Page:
House debates

Wednesday, 27 November 2019


Farm Household Support Amendment (Relief Measures) Bill (No. 2) 2019; Second Reading

10:00 am

Photo of David LittleproudDavid Littleproud (Maranoa, National Party, Minister for Water Resources, Drought, Rural Finance, Natural Disaster and Emergency Management) Share this | | Hansard source

I move:

That this bill be now read a second time.

I am moving the Farm Household Support Amendment (Relief Measures) Bill (No.2) 2019 on behalf of the Minister for Agriculture. When dealing with drought and other impacts outside of the control of the individual, the Australian government's first priority is to support farming families. That was one of the key drivers for the creation of the Farm Household Allowance (FHA)—with strong bipartisan support.

Since the introduction of the FHA in 2014, over $375 million in fortnightly payments have been made to over 12,800 farmers and their partners. It is an income support payment for farmers and their partners experiencing financial hardship, regardless of its cause. There are lots of reasons why people claim the payment. Drought is certainly the single largest driver of widespread shortfalls in cashflow. Other people claim FHA because they had a poor crop, or they expanded their business and they are having trouble servicing the debt. There's a long list of reasons and there are systems in place to help each individual.

The government is continuing to support our farmers and their families that are doing it tough now, and into the future. It is important that our farmers and their communities have the right tools to improve their long-term financial circumstances.

The Farm Household Support Amendment (Relief Measures) Bill (No. 2) 2019 is the next step in the government's commitment to supporting farmers and their communities in challenging climatic conditions.

The bill supports the government's Drought Response, Resilience and Preparedness Plan and further implements the recommendations made by the review Rebuilding the FHA: a better way forward for supporting farmers in financial hardship.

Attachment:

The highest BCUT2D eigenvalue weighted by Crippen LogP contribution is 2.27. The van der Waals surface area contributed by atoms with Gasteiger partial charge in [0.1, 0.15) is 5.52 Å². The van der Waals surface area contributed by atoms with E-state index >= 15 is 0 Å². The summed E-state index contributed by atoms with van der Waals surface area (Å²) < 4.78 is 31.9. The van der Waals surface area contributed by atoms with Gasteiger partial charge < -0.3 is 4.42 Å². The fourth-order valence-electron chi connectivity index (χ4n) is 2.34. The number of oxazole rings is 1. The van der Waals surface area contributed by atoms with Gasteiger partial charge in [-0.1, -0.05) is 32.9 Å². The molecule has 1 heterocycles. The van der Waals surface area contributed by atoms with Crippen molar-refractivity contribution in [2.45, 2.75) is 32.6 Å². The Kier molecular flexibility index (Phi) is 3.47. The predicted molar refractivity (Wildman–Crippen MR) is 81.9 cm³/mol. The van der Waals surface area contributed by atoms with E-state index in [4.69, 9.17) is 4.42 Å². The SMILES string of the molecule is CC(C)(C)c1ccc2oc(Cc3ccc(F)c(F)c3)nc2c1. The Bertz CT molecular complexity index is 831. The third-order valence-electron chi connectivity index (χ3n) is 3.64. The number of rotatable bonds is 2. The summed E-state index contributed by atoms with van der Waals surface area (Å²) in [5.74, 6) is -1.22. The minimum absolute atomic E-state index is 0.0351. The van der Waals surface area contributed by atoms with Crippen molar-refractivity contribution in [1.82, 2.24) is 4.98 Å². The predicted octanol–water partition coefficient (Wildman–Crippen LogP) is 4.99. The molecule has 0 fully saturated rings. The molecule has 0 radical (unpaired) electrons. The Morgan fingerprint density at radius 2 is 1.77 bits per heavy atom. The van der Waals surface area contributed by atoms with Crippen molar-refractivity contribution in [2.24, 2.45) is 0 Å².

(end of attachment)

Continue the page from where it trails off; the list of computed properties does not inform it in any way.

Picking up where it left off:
The government has already made a significant change to the way income is assessed. For the first time, FHA recipients are allowed income from directly related businesses to be balanced against farm losses—and vice versa. Then we went a step further. Once those businesses are considered together, an outstanding loss of up to $100,000 can be used to offset income from other sources.

This bill builds on the new approach to income and seeks an all-or-nothing approach to fortnightly FHA payments. The FHA amount a person receives will no longer fluctuate. They will either receive the maximum owing to them, or their income will stop them being paid at all.

Our farmers and their families will no longer be distracted from improving their financial situation by different FHA payment amounts each time they're paid.

The bill also makes it easier for farmers to access the right person to conduct the farm financial assessment. Removing the requirement that this assessment must be conducted by a prescribed adviser provides flexibility on who can conduct the assessment. Farmers can continue to choose who does the assessment—an independent and trusted adviser.

Support for our farmers will not stop there. The bill increases the activity supplement to $10,000 over their lifetime. With this increase, our farmers and their families can focus on actions to improve their financial situation including finding alternative sources of income.

Recognising that it can be difficult for our farmers and their families to access training or advice near their home, the bill also extends the activity supplement to include reasonable travel and accommodation costs associated with the activities.

Finally, the bill makes the eligibility criteria for receiving FHA much simpler by having one asset test threshold. All assets will now be subject to a combined single threshold of $5.5 million net. Our farmers and their partners in financial hardship with diversified assets will be able to qualify for the FHA payment.

The government is committed to removing the requirement to undertake business income reconciliation and will introduce further legislation to remove this requirement. Ahead of this legislation, the Department of Human Services will not pursue debts or cancel payments.

The government will continue to listen farmers and their families and respond and step up as required. I commend the bill to the House.

Debate adjourned.